121

7

Astronomical Observations

Australian Aborigines and Torres Strait Islanders had, in traditional times at least, a deep appreciation of, and rich knowledge about, astronomy and astronomical events. The content of these astronomies is broad-ranging and indicates a great degree of regional diversity. It is therefore not possible to talk of an ‘Aboriginal astronomy’. As previously discussed, the night sky Australia-wide shows great variation, not only in its seasonalities but also in its geographical latitudes which, south to north, vary to the extent of some 33 degrees.

Astronomical observation and enquiry were not a separate area of knowledge or endeavour reserved for the chosen few. Astronomy was an integral part of Aboriginal life and was reflected in their cultural life of storytelling, song, dance, art and ritual. It is not unreasonable to hypothesise that some Aboriginal societies, at least, took great pride in their knowledge of astronomy and their particular astronomical concepts. Members of the Boorong of the Victorian Mallee, for example, proudly proclaimed to William Stanbridge in 1857, that they were ‘better acquainted with the stars than any other tribe’.1 Indeed, Charles Mountford went so far as to assert that ‘it would appear from my limited research that many Aborigines of the desert are aware of every star in their firmament, down to at least fourth magnitude, and most, if not all, of these stars would have myths associated with them.’2

The early surveyor Mathews noted that ‘all Aboriginal tribes have names for many of the principal fixed stars, and also for remarkable stellar groups’.3 He considered that because the stars near the ecliptic and the zenith change their positions in the night sky more rapidly than

122those towards the poles, they more readily attract attention. Moreover, they could be more easily seen by people who camped in the then still thickly wooded country of Victoria and New South Wales. The horizon stars were barely visible in this context. Among the Wailwun in northern New South Wales, the star Phad (Gamma Ursae Majoris) and (probably) Merak (Beta Ursae Majoris), the only bright stars of Ursa Major4 visible at that particular latitude, are known as Ngung-gu, ‘white owls’, for they are always low and move, as it were, ‘under the branches of the high trees’.5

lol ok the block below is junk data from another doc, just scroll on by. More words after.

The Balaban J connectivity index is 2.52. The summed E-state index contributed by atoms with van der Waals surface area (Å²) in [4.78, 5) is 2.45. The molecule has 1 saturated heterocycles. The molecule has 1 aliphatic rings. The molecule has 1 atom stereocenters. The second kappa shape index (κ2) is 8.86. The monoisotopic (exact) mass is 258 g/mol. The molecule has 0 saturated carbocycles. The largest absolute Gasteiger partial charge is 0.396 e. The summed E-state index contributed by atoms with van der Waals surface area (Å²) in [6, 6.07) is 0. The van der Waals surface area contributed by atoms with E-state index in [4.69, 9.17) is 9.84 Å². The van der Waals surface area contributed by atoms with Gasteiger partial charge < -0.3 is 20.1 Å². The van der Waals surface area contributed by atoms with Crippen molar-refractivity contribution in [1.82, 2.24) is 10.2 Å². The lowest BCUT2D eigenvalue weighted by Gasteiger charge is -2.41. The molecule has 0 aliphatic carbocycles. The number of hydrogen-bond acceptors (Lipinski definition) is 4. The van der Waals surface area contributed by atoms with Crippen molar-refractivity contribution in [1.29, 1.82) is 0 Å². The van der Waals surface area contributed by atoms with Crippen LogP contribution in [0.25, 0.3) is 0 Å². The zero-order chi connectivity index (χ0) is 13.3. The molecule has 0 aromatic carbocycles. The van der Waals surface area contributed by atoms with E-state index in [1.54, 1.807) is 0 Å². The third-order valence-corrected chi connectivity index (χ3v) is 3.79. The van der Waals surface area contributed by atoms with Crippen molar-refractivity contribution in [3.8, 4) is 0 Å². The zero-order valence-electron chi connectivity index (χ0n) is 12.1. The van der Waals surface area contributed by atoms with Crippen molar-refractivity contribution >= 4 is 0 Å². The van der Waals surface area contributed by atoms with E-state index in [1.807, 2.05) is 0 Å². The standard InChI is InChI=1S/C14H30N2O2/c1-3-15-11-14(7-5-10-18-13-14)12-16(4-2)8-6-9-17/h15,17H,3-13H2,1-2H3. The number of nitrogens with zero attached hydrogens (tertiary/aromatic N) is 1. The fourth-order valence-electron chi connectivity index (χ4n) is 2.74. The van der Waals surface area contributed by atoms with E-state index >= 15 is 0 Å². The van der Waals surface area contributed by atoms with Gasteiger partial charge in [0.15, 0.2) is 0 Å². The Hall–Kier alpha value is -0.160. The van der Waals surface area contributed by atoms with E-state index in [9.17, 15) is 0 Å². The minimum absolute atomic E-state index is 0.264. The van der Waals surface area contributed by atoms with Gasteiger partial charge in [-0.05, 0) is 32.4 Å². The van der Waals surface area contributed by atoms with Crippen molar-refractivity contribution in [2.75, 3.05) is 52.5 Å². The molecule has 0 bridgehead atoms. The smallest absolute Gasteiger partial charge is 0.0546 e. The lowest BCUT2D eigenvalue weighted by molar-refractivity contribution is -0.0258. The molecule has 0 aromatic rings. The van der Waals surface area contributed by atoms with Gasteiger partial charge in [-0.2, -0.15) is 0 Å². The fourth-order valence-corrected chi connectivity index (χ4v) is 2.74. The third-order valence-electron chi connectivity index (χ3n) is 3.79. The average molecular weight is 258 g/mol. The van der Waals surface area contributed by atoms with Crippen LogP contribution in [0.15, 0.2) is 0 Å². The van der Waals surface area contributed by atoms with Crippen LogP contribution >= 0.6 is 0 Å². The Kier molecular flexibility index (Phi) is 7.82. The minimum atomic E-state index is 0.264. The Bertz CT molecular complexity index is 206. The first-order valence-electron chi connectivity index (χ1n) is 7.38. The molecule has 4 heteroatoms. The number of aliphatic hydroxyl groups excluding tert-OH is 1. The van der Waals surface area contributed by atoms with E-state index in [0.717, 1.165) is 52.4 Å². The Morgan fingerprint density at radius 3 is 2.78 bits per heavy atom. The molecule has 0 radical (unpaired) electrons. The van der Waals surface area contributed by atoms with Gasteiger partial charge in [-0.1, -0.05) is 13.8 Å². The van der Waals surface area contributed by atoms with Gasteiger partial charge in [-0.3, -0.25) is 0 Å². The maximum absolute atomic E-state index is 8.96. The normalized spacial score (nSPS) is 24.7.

The moon’s journey across the night sky is particularly important to Aboriginal people and is accompanied by numerous legends concerning the stars situated in the vicinity of its path. So Mathews considered that the Aborigines, at least groups in Victoria and New South Wales, had an equivalent of the zodiac.6 The zodiac in the European cultural context is an imaginary belt of the night sky extending to seven degrees on each side of the ecliptic, within which are the apparent paths of the sun, moon and the principal planets. The orbits of the planets around the sun are in much the same plane. The orbital inclinations to the main plane of the solar system are 7° for Mercury, 3.5° for Venus, and less than 3° for Mars, Jupiter and Saturn. The European zodiac contains twelve constellations and hence twelve divisions or signs7 remembered by the jingle:

The Ram, the Bull, the Heavenly Twins,

And next the Crab, the Lion shines,

The Virgin and the Scales,

The Scorpion, Archer, and the Goat,

123

The man who holds the watering pot

And fish with glittering tails.8

The Aboriginal Australians could also give, with a fair degree of accuracy, the time of the heliacal rising of any star.9 They clearly knew that stars rose in the east and moved across the sky to the west, as does the sun. They also knew of the more gradual annual shift of the star groups, and based complex seasonal and ritual calendars on the location of particular stars at dawn or dusk.

However, when assigning any particular star significance, it was not automatically because of brightness, an aspect on which Europeans tend to concentrate in making their constellations. For example, a star’s position in relation to the Milky Way was significant to the Aranda and Luritja peoples. They also, as did other groups, assigned to stars a class and a kin category. Yet, among the Boorong, a star’s relation lineally to the horizon was significant.10

The idea, as was prevalent in European astronomy, of joining the brighter points of light to form patterns had some equivalents, for example, the vast Tagai constellation of the Torres Strait (and extending into Papua), but it was by no means the only way Australian Aboriginal groups made sense of and took meaning from the night sky. Often a group of less luminous stars formed a meaningful pattern, for example, second- and third-magnitude stars Gamma and Delta Crucis along with the less prominent Gamma and Delta Centauri formed the irregular quadrangular arrangement in Aranda and Luritja astronomy. It was the constellation of the Eaglehawk, and no star corresponded to any particular part of its anatomy.11

The people of Groote Eylandt assigned significance to a relatively small and inconspicuous group of stars, while apparently disregarding nearby and much brighter first- and second-magnitude stars. This

124constellation, Unwala (see Bark Paintings 9), is an unmarried spirit-crab who lives by himself. He is represented by the curl of stars Sigma, Delta, Rho, Zeta and Eta Hydrae, having an average magnitude of 4.4.12 Procyon (Alpha Canis Minoris) and Regulus (Alpha Leonis), two adjacent bright stars (with magnitudes of 0.36 and 1.35 respectively) are apparently disregarded.13 Among the Boorong in Victoria, the bright stars Procyon, Spica, Regulus and Formalhaut go unmentioned in their astronomy, whereas much fainter stars are assigned significance.14